10 thoughts on “Reader Friday: Encouragement

  1. In addition to my wife and son, the instructor of my adult ed class on novel writing and the critiques group I found in South Carolina where I spent 7 weeks a few years ago, especially a published thriller author.

  2. I’m going way back–Mrs. Seese in grade school. I will always remember her for being an encourager in my writing.

  3. Sister Grace Edmund and Sister St. Bernard (Really, that was her name. We called her “Woof.”) I’m incredibly grateful to those two women, who encouraged me to go to college and get a degree in journalism when I was in high school. Where I grew up, girls were supposed to marry young and be good wives and mothers. The good sisters realized I was not Mom material, and I am forever grateful to them.

  4. Miss Darlene Parker, my third grade teacher. She encouraged me to write stories and treated me with respect as if I had something worthwhile to say–a completely new and foreign concept to a shy, tongue-tied eight-year-old.

    After my novel was published, I tracked her down to thank her for her early influence. She’s in her eighties, retired from 50+ years of teaching including a decade in juvenile detention facilities, working with what she affectionately called her “jailbirds.” She kindly but firmly corrected me when I used the word “kids,” referring to children. “Kids,” she said, “are baby goats.”

  5. Elaeanor Sullivan at Woman’s World, bless her heart. Submission guidelines stated no more than 2500 words. I sent 4500 and she not only read it but bought the story and encouraged me to keep writing.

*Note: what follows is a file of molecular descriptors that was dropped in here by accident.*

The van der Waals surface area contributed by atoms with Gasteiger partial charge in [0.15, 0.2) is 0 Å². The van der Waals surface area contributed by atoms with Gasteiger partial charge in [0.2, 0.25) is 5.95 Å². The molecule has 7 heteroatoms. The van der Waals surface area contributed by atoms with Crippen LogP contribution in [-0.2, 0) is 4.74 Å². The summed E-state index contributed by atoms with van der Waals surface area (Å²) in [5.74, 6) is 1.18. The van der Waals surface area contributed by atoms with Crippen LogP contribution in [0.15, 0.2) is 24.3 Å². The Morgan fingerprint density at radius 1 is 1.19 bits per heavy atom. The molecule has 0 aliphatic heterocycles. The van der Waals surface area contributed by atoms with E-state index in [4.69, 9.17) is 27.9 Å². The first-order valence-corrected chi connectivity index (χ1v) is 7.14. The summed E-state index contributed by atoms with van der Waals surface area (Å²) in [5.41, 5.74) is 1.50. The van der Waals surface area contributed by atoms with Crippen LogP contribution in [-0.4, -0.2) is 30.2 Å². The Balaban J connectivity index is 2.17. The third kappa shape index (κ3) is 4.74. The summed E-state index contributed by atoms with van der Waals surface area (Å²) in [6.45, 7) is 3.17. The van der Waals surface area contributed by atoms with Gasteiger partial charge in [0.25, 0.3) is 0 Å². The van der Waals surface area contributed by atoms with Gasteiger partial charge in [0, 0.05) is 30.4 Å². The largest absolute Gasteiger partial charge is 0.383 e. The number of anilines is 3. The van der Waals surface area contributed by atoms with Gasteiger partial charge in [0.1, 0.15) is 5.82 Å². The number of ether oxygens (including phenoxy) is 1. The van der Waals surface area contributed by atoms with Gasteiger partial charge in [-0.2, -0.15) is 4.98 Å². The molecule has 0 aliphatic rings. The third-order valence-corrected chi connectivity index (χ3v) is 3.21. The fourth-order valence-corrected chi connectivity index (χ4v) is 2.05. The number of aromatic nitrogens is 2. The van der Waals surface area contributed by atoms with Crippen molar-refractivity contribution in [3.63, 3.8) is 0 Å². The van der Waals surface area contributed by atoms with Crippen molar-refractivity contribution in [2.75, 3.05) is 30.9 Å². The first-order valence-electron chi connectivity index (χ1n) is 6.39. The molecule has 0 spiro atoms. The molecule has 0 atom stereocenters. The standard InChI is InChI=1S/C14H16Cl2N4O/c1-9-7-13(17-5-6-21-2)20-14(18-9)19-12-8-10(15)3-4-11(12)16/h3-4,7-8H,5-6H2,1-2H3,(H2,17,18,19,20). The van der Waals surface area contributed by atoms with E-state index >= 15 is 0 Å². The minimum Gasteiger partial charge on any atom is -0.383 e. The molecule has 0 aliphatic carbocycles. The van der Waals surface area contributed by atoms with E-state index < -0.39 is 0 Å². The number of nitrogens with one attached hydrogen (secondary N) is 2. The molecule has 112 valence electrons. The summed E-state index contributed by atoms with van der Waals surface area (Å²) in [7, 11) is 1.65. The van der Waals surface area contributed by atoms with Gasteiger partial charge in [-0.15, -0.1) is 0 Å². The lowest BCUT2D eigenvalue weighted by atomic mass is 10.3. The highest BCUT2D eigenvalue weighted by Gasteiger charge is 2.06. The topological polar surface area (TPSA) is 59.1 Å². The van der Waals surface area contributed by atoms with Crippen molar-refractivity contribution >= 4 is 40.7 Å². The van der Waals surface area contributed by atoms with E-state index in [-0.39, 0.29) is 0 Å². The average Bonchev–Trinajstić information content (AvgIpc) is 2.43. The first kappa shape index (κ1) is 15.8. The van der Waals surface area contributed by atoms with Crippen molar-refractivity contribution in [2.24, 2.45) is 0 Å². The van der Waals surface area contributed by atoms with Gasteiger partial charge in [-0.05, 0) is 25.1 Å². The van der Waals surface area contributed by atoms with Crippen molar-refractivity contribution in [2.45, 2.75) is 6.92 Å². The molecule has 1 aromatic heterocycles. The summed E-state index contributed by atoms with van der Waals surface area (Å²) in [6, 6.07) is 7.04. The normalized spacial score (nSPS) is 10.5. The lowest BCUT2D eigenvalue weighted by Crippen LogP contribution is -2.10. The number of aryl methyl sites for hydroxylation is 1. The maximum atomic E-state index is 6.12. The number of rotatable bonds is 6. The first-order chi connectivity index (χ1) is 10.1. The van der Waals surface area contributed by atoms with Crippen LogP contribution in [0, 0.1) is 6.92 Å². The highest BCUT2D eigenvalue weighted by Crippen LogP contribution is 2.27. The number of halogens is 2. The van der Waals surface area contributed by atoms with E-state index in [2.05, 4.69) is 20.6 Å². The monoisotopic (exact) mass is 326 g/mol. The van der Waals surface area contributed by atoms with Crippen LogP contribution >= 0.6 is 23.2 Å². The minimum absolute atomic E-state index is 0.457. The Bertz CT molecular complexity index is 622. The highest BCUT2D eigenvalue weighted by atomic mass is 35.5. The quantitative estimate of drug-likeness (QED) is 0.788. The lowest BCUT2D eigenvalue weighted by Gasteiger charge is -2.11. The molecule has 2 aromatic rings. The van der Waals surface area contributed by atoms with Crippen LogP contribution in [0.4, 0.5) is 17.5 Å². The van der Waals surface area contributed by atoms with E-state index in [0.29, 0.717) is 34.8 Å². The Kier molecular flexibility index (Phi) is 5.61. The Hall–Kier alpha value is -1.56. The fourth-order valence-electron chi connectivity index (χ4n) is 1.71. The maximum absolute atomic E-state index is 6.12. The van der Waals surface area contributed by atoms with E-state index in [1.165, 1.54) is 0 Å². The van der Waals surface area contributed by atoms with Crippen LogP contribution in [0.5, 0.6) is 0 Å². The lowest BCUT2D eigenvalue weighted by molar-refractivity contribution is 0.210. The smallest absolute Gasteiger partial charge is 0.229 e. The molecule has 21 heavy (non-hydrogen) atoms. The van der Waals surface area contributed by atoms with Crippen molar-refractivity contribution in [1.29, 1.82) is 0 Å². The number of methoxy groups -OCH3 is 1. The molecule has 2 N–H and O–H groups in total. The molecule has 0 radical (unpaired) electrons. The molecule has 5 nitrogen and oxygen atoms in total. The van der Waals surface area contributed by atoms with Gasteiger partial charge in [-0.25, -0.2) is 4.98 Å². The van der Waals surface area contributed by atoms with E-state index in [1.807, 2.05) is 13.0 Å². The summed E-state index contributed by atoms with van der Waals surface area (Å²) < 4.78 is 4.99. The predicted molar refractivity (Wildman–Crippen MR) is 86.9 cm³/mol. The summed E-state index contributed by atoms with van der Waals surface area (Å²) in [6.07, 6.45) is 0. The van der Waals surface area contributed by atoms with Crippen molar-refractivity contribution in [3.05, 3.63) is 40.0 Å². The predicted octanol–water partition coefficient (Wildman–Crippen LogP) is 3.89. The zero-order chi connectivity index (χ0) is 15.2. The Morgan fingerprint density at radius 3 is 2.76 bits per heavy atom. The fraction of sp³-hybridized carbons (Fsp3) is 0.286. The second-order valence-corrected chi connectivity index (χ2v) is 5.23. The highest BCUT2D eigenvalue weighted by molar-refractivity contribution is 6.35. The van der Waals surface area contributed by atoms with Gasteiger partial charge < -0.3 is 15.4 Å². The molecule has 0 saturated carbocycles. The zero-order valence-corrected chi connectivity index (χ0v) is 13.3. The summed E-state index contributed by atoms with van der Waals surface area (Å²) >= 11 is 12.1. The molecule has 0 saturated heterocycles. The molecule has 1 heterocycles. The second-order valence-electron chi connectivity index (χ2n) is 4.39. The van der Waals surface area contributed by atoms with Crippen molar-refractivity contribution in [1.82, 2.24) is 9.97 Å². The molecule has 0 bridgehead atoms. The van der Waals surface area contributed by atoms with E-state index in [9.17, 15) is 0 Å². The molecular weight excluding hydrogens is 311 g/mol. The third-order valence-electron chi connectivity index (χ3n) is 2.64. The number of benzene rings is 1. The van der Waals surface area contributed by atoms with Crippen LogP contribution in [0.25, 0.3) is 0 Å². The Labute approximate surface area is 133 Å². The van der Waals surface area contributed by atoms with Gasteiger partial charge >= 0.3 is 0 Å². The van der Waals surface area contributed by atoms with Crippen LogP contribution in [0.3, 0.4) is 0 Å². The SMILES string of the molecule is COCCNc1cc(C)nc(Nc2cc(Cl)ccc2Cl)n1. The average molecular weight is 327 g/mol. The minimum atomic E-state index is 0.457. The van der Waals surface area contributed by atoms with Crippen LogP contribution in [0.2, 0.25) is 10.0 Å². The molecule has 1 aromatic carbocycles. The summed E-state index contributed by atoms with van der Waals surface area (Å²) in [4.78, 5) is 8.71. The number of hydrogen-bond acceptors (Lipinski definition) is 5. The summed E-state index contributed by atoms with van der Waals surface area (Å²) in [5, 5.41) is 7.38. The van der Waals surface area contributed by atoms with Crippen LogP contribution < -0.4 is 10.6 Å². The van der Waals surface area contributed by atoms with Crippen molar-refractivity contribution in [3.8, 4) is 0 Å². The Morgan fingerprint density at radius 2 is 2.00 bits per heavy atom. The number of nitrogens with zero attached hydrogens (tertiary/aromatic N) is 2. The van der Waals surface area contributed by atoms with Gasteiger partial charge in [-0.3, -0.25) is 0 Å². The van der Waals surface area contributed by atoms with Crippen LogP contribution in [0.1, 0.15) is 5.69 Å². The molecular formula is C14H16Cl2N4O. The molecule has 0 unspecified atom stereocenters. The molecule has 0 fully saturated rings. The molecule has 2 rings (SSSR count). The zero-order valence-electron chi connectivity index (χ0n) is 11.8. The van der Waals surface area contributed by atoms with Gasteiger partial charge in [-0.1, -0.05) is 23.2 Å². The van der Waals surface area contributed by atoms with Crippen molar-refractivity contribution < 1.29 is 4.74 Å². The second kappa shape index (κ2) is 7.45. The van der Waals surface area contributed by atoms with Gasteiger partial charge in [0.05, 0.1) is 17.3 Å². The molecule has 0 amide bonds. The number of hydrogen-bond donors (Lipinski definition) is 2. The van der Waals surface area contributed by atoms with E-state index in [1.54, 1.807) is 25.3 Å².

6. I’m going out of the norm. The one who encouraged me, we kinda encouraged each other, was my middle school best friend. She wrote too, and so we would share work. No adult in grade school paid much attention to my ability to write, and I only was allowed to take a writing degree in university because I absolutely was not interested in anything else (well, not anything “useful.” I was interested in theatre, but that was an absolute no-no since elementary school.)

    Funnily enough, it was my dramatic writing professor in university who first became my champion.

  7. My sister, Andrea Peak, and my fanfiction sisters. Andrea read my first story I wrote for an online forum and declared it worthy, and then when I posted, I was blessed with instant feedback and an invitation to join a group who were writing toward publication in Christian romance!

  8. My Grade Twelve English teacher, Greg Swiatek, was my first encourager. In the last semester of that year, if we had above a certain mark we were allowed to design our own project and skip the class. I wrote three short stories. When I received them back, I was thrilled to see his message. “You’re the best writer I’ve seen this year. Don’t stop writing.” So, I didn’t, but it still took me until retirement to get my first book finished.

  9. My father was the first to encourage me to write. I complained about some reading we were assigned in high school and told him exactly what I didn’t like about it. He just looked at me and said, “If you think you can do better, then quit complaining and do it! ”
    That got me started on personal essay. It took another thirty years before I made the jump to novels.

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